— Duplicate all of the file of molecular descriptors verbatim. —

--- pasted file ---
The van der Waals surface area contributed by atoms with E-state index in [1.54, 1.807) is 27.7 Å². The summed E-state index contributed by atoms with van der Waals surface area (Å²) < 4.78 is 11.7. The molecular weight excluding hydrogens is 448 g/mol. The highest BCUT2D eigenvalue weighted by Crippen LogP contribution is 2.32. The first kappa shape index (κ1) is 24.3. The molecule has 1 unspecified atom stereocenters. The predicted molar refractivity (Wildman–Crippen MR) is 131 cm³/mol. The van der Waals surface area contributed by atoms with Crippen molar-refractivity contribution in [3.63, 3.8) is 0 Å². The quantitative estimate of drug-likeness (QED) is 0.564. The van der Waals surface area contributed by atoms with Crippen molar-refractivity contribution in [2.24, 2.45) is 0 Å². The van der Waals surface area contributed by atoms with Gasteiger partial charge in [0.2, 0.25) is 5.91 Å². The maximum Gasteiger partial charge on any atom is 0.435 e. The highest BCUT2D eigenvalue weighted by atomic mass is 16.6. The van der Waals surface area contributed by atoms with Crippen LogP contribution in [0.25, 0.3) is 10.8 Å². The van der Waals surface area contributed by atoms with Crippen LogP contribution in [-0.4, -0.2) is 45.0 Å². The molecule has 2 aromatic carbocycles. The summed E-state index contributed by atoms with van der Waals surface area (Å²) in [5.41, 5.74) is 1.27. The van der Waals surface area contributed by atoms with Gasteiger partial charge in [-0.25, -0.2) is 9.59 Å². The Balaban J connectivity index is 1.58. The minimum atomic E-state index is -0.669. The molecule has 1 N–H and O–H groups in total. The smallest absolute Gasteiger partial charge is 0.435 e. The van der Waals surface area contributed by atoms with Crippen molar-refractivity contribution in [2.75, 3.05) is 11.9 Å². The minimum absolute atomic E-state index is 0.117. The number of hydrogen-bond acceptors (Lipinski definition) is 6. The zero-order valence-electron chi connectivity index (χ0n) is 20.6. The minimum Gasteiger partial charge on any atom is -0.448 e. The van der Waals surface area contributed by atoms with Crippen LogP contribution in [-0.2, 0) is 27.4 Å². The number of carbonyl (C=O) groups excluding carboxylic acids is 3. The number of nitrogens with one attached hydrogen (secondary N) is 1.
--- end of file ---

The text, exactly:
The van der Waals surface area contributed by atoms with E-state index in [1.54, 1.807) is 27.7 Å². The summed E-state index contributed by atoms with van der Waals surface area (Å²) < 4.78 is 11.7. The molecular weight excluding hydrogens is 448 g/mol. The highest BCUT2D eigenvalue weighted by Crippen LogP contribution is 2.32. The first kappa shape index (κ1) is 24.3. The molecule has 1 unspecified atom stereocenters. The predicted molar refractivity (Wildman–Crippen MR) is 131 cm³/mol. The van der Waals surface area contributed by atoms with Crippen molar-refractivity contribution in [3.63, 3.8) is 0 Å². The quantitative estimate of drug-likeness (QED) is 0.564. The van der Waals surface area contributed by atoms with Crippen molar-refractivity contribution in [2.24, 2.45) is 0 Å². The van der Waals surface area contributed by atoms with Gasteiger partial charge in [0.2, 0.25) is 5.91 Å². The maximum Gasteiger partial charge on any atom is 0.435 e. The highest BCUT2D eigenvalue weighted by atomic mass is 16.6. The van der Waals surface area contributed by atoms with Crippen LogP contribution in [0.25, 0.3) is 10.8 Å². The van der Waals surface area contributed by atoms with Crippen LogP contribution in [-0.4, -0.2) is 45.0 Å². The molecule has 2 aromatic carbocycles. The summed E-state index contributed by atoms with van der Waals surface area (Å²) in [5.41, 5.74) is 1.27. The van der Waals surface area contributed by atoms with Gasteiger partial charge in [-0.25, -0.2) is 9.59 Å². The Balaban J connectivity index is 1.58. The minimum atomic E-state index is -0.669. The molecule has 1 N–H and O–H groups in total. The smallest absolute Gasteiger partial charge is 0.435 e. The van der Waals surface area contributed by atoms with Crippen molar-refractivity contribution in [2.75, 3.05) is 11.9 Å². The minimum absolute atomic E-state index is 0.117. The number of hydrogen-bond acceptors (Lipinski definition) is 6. The zero-order valence-electron chi connectivity index (χ0n) is 20.6. The minimum Gasteiger partial charge on any atom is -0.448 e. The van der Waals surface area contributed by atoms with Crippen LogP contribution in [-0.2, 0) is 27.4 Å². The number of carbonyl (C=O) groups excluding carboxylic acids is 3. The number of nitrogens with one attached hydrogen (secondary N) is 1.